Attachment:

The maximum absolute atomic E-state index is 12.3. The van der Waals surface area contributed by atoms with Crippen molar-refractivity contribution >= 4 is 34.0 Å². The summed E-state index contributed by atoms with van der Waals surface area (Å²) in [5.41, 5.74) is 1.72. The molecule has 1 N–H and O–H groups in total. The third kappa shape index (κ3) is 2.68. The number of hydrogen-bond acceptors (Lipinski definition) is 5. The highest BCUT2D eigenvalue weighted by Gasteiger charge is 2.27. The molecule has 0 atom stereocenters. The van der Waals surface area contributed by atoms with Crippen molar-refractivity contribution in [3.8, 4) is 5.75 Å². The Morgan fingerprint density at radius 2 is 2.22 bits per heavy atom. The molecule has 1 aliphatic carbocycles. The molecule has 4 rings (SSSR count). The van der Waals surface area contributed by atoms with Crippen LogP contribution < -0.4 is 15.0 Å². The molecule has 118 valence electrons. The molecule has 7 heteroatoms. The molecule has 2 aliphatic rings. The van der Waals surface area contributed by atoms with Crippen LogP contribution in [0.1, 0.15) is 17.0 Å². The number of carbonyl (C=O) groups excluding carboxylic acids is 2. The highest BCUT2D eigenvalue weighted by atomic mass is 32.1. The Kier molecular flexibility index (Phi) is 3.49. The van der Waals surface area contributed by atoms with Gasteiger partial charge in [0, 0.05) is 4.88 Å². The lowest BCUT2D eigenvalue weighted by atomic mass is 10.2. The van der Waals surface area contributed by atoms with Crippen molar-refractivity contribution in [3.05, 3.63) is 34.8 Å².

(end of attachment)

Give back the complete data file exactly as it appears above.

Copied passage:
The maximum absolute atomic E-state index is 12.3. The van der Waals surface area contributed by atoms with Crippen molar-refractivity contribution >= 4 is 34.0 Å². The summed E-state index contributed by atoms with van der Waals surface area (Å²) in [5.41, 5.74) is 1.72. The molecule has 1 N–H and O–H groups in total. The third kappa shape index (κ3) is 2.68. The number of hydrogen-bond acceptors (Lipinski definition) is 5. The highest BCUT2D eigenvalue weighted by Gasteiger charge is 2.27. The molecule has 0 atom stereocenters. The van der Waals surface area contributed by atoms with Crippen molar-refractivity contribution in [3.8, 4) is 5.75 Å². The Morgan fingerprint density at radius 2 is 2.22 bits per heavy atom. The molecule has 1 aliphatic carbocycles. The molecule has 4 rings (SSSR count). The van der Waals surface area contributed by atoms with Crippen LogP contribution < -0.4 is 15.0 Å². The molecule has 118 valence electrons. The molecule has 7 heteroatoms. The molecule has 2 aliphatic rings. The van der Waals surface area contributed by atoms with Crippen LogP contribution in [0.1, 0.15) is 17.0 Å². The number of carbonyl (C=O) groups excluding carboxylic acids is 2. The highest BCUT2D eigenvalue weighted by atomic mass is 32.1. The Kier molecular flexibility index (Phi) is 3.49. The van der Waals surface area contributed by atoms with Gasteiger partial charge in [0, 0.05) is 4.88 Å². The lowest BCUT2D eigenvalue weighted by atomic mass is 10.2. The van der Waals surface area contributed by atoms with Crippen molar-refractivity contribution in [3.05, 3.63) is 34.8 Å².